Health and Technical Standards

All candidates must meet health and technical standards to gain admission and participate in the Doctor of Physical Therapy Program at the University of North Texas Health Science Center. Because the Doctor of Physical Therapy degree signifies that an individual is prepared to sit for the National Physical Therapy Examination and is prepared for entry into the profession of physical therapy, it follows that the graduates must possess the knowledge and skills to function in a broad variety of clinical situations and be able to provide a wide spectrum of patient care.

A candidate for the Doctor of Physical Therapy degree must have abilities in the following areas: observation, communication, motor, conceptual, integrative, quantitative, behavioral, and social. Reasonable accommodations will be made as required by law; however, the candidate must be able to meet all technical standards with or without reasonable accommodation. The use of a trained intermediary means that a candidate’s judgment must be mediated by someone else’s power of selection and observation and is not a permissible accommodation. The following standards must be met by all students admitted to the DPT program.

Section 504 of the Rehabilitation Act of 1973 and the 1991 American with Disabilities Act are federal anti-discrimination statues designed to remove barriers which prevent qualified individuals with disabilities from enjoying the same educational opportunities that are available to persons without disabilities. Both regulations require educational institutions to consider whether reasonable accommodation could remove barriers.

The process of UNTHSC responding to the specific needs of a student with a disability is as follows:

  1. The process of identifying whether, and to what extent, a reasonable accommodation is required should be flexible and involve both the health science center and the individual with a disability. For this reason, the Equal Opportunity Office is responsible for coordinating the process of identifying reasonable accommodations and the determination made on a case-by-case basis.
    1. The student must inform the Equal Opportunity Officer of the presence of a disability and request accommodations.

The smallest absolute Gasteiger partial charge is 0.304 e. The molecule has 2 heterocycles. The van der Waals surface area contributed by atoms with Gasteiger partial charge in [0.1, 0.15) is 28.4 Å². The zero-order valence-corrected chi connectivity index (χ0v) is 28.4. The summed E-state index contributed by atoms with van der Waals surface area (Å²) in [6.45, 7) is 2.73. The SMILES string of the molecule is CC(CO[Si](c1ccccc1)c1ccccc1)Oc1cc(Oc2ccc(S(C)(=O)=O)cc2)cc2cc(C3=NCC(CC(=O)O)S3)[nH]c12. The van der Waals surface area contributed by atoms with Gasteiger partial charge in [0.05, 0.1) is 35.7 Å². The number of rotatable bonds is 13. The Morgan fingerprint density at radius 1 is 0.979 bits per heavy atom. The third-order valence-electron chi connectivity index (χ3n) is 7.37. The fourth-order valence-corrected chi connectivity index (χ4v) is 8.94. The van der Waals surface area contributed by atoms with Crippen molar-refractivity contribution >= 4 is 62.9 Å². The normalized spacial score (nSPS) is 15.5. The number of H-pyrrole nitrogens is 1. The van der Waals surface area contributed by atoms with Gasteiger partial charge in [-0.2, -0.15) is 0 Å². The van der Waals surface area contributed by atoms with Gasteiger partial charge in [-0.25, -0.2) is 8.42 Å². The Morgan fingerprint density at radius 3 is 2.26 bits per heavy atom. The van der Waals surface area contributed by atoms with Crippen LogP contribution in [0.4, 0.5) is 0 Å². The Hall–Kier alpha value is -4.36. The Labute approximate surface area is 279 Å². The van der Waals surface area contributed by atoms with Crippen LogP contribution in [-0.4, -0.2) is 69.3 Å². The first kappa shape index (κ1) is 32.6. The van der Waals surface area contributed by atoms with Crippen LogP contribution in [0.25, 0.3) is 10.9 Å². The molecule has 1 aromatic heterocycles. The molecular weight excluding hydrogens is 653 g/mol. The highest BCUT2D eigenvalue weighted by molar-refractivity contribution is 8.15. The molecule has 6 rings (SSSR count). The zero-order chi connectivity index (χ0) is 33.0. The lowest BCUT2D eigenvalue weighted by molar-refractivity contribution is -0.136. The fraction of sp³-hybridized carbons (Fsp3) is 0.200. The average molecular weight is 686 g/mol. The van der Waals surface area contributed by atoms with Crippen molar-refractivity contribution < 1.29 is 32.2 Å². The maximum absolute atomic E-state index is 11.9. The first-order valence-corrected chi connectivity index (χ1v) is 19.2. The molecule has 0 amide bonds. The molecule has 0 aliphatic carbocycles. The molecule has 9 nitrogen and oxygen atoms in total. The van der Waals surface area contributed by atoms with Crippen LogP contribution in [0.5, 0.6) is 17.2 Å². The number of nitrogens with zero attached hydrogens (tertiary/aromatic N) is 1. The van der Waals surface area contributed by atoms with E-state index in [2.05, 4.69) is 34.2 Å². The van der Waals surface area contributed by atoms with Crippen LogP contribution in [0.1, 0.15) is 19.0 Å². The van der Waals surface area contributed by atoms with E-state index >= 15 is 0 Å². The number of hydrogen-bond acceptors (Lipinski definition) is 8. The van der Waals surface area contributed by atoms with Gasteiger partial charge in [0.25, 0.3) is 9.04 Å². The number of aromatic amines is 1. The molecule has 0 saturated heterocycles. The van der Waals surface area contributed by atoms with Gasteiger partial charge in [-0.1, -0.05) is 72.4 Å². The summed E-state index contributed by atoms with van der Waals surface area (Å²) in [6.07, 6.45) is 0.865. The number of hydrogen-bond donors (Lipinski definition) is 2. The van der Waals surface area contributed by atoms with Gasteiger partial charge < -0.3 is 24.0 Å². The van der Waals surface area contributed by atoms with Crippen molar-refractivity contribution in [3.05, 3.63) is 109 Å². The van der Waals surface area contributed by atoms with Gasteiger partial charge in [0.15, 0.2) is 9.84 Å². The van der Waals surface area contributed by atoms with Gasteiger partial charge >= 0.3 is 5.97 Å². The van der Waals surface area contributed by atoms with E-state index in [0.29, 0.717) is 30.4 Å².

2. The student must provide official documentation including a diagnosis rendering the student disabled from an individual certified and/or licensed to make such a diagnosis.

Observation
The candidate must be able to observe demonstrations and experiments in basic and applied sciences including, but not limited to, human anatomy and physiology, neuroscience, as well as in didactic courses in physical therapy theory and practice for normal and pathologic states. The candidate must be able to observe a patient accurately at a distance and close at hand. Observation requires the use of common sense, as well as the functional use of the senses of vision, audition, olfaction, and palpation.

Communication
The candidate must be able to elicit information from patients, describe changes in mood, activity and posture, and perceive and accurately report nonverbal communications. The candidate must be able to communicate effectively and sensitively with patients/clients and their families. Communication includes not only speech, but reading and writing. The candidate must be able to communicate effectively and efficiently with all members of the health care team in both immediate and recorded modes.

Sensorimotor
The candidate should have sufficient motor function to elicit information from patients/clients by palpation, auscultation, percussion, manual positioning of body segments and other evaluative procedures. The candidate should be able to do basic screening and examination (physiological measures such as HR and respiration), diagnostic procedures (palpation, manual muscle testing, goniometry, sensory evaluation, gait analysis, balance assessment), and evaluate EKGs and X-rays. The candidate should be able to execute motor movements reasonably required to provide general care and emergency treatment to patients. Examples of emergency treatment reasonably required of physical therapists are cardiopulmonary resuscitation, and application of pressure to stop bleeding. Additionally, candidates must be able to perform debridement of wounds and other physical assessment maneuvers, where such actions require coordination of both gross and fine muscular movements, equilibrium and functional use of the senses of touch and vision.

Conceptual-Integrative and Quantitative Analysis
These abilities include measurement, calculation, reasoning, analysis, synthesis, and retention of complex information. Problem solving, the critical skill demanded of physical therapist practitioners, requires all of these intellectual abilities. In addition, the candidate should be able to comprehend three-dimensional relationships and to understand the spatial relationships of structures.

Behavioral/Social Attitudes
The candidate must possess the emotional health required for full use of their intellectual abilities, the exercise of good judgment, the prompt completion of all responsibilities attendant to the evaluation, diagnosis and care of patients, and the development of mature, sensitive and effective relationships with patients. The candidate must be able to tolerate physically-taxing workloads and to function effectively under stress. They must be able to adapt to changing environments, display flexibility and learn to function in the face of uncertainties inherent in the clinical problems of many patients. Compassion, integrity, concern for others, interpersonal skills, interest and motivation are all personal qualities that are assessed during the admission and education processes.

This page last updated 20th Mar 2013